I have certain assets that the content companies don’t have, and there are certain assets you need to run the content companies that I don’t have. And when I did that first deal with Disney, they were going direct to the consumer. I said, “Okay, what’s your distribution? Well, we want to build it up. We have a great opportunity: I serve more consumers than anybody else in this market, and I have a network that can manage all the content that you have. So why don’t we go together?” And we made an exclusive for my customers. Whatever I bring in, I get the bounty. So suddenly, I get the payment for actually monetizing my network and my distribution.
We did that also with Discovery; we did it with Apple Music.³ I think all three were a huge success. These guys are far better than us on crafting the content, managing and making the right capital allocation. And I’m far better on distribution and on capital allocation for the network.
We remain focused on our strategy. Whether our competitors change their strategies along the way, we will continue to meet them head-on, as we’ve always done.
To be fair, Verizon hasn’t always taken the partnership approach. Starting in 2015, the company attempted to build its own Internet empire with AOL and Yahoo. On May 3, you announced that you’re selling a majority stake in those businesses to Apollo Global Management. Why sell?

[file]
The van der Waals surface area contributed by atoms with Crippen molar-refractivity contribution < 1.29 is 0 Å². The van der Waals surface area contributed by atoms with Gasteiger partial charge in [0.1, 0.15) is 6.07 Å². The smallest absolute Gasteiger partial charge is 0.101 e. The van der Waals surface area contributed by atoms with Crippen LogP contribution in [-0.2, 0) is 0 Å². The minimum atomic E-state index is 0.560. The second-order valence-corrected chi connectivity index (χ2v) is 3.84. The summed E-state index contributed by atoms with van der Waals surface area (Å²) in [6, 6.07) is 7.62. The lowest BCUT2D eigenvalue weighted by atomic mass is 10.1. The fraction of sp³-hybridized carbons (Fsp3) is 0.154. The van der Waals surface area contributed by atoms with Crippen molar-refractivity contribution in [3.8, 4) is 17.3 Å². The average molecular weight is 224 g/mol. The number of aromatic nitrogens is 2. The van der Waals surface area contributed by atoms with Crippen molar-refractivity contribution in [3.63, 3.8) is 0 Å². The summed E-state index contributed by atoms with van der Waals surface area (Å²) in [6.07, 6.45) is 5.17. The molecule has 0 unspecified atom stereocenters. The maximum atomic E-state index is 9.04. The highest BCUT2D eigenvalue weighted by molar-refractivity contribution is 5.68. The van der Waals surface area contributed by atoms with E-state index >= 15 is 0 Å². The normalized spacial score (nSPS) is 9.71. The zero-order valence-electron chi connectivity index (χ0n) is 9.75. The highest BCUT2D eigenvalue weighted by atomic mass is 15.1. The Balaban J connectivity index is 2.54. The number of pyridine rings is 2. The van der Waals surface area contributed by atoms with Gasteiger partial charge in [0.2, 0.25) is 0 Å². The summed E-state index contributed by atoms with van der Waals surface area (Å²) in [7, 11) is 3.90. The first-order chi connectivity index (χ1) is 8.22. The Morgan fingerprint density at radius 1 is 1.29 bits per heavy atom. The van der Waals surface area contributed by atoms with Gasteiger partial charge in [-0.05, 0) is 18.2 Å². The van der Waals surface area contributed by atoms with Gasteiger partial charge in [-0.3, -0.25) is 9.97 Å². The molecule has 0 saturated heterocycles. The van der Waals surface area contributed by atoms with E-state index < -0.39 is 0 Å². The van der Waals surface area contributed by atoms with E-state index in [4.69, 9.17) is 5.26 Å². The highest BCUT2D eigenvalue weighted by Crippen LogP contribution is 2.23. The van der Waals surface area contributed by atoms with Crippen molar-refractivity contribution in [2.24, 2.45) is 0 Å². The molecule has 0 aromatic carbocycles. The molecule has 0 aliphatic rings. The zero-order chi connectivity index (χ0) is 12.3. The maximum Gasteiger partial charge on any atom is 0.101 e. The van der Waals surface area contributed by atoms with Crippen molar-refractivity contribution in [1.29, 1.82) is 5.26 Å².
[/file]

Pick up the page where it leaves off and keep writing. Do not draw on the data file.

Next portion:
Initially, the plan was that [AOL and Yahoo] should get access to all the wireless customer data [to use for targeting ads]. But that wouldn’t work for privacy reasons, so that plan was impossible to execute. We decided to write off the majority of the assets.⁴ Then we said, “Let’s rebuild this to be a great ad platform and see that we have great traffic.” It took us two and a half years to get there. And by one year ago, we had consolidated seven different ad-tech platforms, taking out probably $2 billion in costs. Then COVID came, which of course was a blow for advertising, but for the digital usage of Yahoo Sports, et cetera, it was an uptick. That’s when we started having inbounds from people who wanted to buy the business. And we said, “Okay, let’s find somebody that can take this to the next level and invest even more in it.”